Reports that Goldman Sachs backed Neyber have called in the administrators may come as a shock to many, but I can’t say that I’m surprised.  I am surprised that it’s happened so quickly, but the development does give me hope.

Neyber talks a good game, has a decent website, and marketed heavily.  Attending many employee benefits and wellbeing conferences as I do, I could always count on them to have the biggest stand, entertaining wary conference goers and providing an alternative to the coffee-like substance usually found in conference venues.

Sold as an employee benefit at “no cost” to the employer, Neyber led with a workplace financial education offer doubling as a lead generator for loans to employees.  It’s hard not to be supportive of any effort aimed at building financial capability, but when that effort is really a front for selling loans it just doesn’t feel right. I was really surprised when I signed up to Neyber and never once received a prompt to utilise their financial education tools but, like clockwork each week, was offered a loan. These guys were particularly successful within the NHS other public sector bodies who often struggle to find budgets for employee benefits but want to provide much needed support to those who serve us each day.  I’ve yet to meet a nurse who said they needed a loan to improve their financial wellbeing, but maybe the HR professionals who agreed to let these guys into organisations up and down the country have had different conversations?

It was even more concerning to see Neyber publishing research titled ‘The DNA of Financial Wellbeing’ and then watch the Money Advice Service (now called the Money and Pensions Service) inviting them to attend events and take a seat on the now defunct Workplace Steering Group.  Should government bodies be validating or promoting loans offered by a single lender? They are, after all, just another lender. Yes, they may have offered lower interest rates than many of the alternatives out there or even provided loans to a few people who could not access them elsewhere, but then is another loan what these people really need?

Having experience with salary linked products in my banking career there is also always a question of how these products make consumers feel.  Initially I’m sure most people felt happy or relieved at the idea they had consolidated their debts or were able to take a holiday; 2 years later, however, after a disagreement with a boss or no longer enjoying their job, did these people feel like hostages?  Of course, the loan terms do not force them to stay with their employer, but do people realise that and how was it disclosed to them? It’s also worth recognising that any positive financial wellbeing resulting from a loan is often short lived and rarely still a positive 2 years later when you’re making those monthly repayments.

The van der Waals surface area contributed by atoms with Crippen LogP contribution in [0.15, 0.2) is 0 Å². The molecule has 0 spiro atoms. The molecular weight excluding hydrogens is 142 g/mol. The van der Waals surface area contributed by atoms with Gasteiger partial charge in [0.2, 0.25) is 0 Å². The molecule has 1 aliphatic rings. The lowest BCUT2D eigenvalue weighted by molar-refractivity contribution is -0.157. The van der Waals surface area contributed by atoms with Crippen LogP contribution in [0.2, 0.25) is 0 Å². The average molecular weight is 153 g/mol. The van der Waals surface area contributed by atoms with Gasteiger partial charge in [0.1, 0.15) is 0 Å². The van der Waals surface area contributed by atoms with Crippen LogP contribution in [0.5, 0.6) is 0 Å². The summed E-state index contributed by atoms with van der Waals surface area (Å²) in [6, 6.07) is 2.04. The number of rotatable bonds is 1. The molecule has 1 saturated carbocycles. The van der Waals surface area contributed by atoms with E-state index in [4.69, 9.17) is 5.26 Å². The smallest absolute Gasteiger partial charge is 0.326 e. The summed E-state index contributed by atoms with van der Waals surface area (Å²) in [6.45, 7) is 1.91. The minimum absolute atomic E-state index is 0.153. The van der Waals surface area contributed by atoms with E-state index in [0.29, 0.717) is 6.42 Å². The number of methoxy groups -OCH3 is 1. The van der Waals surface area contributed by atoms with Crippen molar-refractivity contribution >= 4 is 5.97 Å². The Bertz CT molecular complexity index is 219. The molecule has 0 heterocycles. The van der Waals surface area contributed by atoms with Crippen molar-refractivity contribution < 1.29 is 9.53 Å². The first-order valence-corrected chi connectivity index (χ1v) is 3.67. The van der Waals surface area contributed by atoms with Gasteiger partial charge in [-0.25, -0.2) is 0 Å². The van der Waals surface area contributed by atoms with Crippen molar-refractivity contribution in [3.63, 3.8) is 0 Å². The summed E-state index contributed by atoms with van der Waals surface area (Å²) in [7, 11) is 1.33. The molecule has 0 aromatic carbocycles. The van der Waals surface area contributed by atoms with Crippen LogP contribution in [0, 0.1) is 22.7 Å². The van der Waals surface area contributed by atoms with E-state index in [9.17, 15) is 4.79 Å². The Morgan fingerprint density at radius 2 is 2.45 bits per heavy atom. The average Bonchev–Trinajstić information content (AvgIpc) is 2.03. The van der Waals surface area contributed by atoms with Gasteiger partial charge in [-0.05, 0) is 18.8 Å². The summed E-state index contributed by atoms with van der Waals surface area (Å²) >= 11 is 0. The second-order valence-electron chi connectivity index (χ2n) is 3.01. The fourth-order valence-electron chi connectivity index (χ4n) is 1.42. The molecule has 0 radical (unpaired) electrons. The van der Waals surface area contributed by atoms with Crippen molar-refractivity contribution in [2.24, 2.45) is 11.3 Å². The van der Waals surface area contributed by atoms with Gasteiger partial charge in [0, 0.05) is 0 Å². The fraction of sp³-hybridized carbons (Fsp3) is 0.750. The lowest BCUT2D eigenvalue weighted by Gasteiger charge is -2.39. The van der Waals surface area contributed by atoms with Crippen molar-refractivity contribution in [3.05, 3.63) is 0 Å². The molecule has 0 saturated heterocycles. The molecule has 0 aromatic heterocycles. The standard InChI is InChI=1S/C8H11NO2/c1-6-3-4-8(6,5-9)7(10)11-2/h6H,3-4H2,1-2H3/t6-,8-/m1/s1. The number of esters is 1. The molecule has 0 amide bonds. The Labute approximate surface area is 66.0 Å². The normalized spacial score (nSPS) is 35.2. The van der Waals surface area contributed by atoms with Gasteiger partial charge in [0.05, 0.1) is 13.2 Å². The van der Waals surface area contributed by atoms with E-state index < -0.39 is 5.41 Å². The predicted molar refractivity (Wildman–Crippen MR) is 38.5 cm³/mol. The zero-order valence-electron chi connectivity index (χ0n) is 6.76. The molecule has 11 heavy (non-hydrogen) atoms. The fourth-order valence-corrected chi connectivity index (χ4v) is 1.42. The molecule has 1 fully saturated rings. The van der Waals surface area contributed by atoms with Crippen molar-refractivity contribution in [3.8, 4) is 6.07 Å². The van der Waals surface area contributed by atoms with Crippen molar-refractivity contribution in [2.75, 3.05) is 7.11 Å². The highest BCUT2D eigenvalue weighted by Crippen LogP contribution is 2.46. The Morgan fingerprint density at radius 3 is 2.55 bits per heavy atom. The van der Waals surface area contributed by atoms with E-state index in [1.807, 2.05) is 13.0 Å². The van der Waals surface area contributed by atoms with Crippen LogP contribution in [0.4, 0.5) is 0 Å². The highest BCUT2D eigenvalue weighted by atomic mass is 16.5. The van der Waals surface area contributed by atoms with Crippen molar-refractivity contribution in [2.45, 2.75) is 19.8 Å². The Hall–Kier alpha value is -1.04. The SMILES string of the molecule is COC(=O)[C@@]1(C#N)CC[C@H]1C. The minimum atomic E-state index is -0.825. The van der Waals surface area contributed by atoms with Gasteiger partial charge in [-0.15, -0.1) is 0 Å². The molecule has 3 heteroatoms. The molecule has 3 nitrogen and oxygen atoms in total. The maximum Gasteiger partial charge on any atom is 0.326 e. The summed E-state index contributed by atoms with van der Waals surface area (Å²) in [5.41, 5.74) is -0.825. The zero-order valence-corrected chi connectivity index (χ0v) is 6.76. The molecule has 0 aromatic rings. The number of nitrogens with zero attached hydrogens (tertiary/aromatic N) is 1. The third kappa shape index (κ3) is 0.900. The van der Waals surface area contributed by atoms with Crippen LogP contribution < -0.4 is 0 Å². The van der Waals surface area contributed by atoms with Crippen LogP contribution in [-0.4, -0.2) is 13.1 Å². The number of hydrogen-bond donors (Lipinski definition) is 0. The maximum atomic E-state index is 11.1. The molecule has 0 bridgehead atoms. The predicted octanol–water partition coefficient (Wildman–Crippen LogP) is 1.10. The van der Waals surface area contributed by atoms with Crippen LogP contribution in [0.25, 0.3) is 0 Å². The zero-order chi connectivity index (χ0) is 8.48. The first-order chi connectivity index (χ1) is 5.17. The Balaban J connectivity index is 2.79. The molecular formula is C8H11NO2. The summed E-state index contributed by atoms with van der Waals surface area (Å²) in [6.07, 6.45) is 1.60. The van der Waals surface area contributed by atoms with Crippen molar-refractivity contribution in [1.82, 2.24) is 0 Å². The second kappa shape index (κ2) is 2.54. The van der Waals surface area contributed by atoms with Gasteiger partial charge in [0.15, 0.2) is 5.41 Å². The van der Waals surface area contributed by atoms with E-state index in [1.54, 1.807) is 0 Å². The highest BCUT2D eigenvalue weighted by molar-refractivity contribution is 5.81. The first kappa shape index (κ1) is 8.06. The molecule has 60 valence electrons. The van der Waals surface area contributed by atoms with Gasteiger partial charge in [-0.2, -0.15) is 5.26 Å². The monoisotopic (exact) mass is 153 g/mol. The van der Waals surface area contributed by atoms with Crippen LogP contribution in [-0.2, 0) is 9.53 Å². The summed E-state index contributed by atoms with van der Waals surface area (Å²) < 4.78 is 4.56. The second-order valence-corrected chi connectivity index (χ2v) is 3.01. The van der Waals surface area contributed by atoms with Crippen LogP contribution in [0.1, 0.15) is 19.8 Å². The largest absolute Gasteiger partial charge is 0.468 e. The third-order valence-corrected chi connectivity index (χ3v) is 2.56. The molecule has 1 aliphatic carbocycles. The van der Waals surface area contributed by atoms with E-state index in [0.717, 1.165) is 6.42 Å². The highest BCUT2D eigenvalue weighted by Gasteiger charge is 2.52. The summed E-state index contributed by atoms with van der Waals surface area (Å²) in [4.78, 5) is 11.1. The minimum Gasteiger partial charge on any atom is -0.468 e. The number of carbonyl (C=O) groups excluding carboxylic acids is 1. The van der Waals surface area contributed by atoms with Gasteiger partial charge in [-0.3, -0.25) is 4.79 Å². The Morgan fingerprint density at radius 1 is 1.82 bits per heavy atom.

In my opinion, Neyber and their loan peddling peers in the industry have never been interested in financial wellbeing.  They are interested in profit and using the idea of financial wellbeing as a way to market their products. A recent video showing the CEO of Neyber telling his team they were only interested in selling loans really makes this point.  The way he spoke about their work and customers makes me wonder if the regulator shouldn’t be taking a look at them for management and culture issues?

Like personal wellness, financial wellbeing is a lifelong pursuit which isn’t always easy and there’s no silver bullet, but I would like to see us all agree that we should focus our efforts on changing behaviour and enabling consumers instead of putting them further in debt.

If recent reports are correct, it looks like Salary Finance may be interested in buying up the loans from Neyber.  While it’s good that consumers may get some certainty from this, and maybe some of the employees will be spared from redundancy, it’s just more of the same until HR Professionals realise that debt is not the path to financial wellbeing and there’s no such thing as a ‘free’ employee benefit.

Erik Porter, Founder & CEO at Cheddr

Erik Porter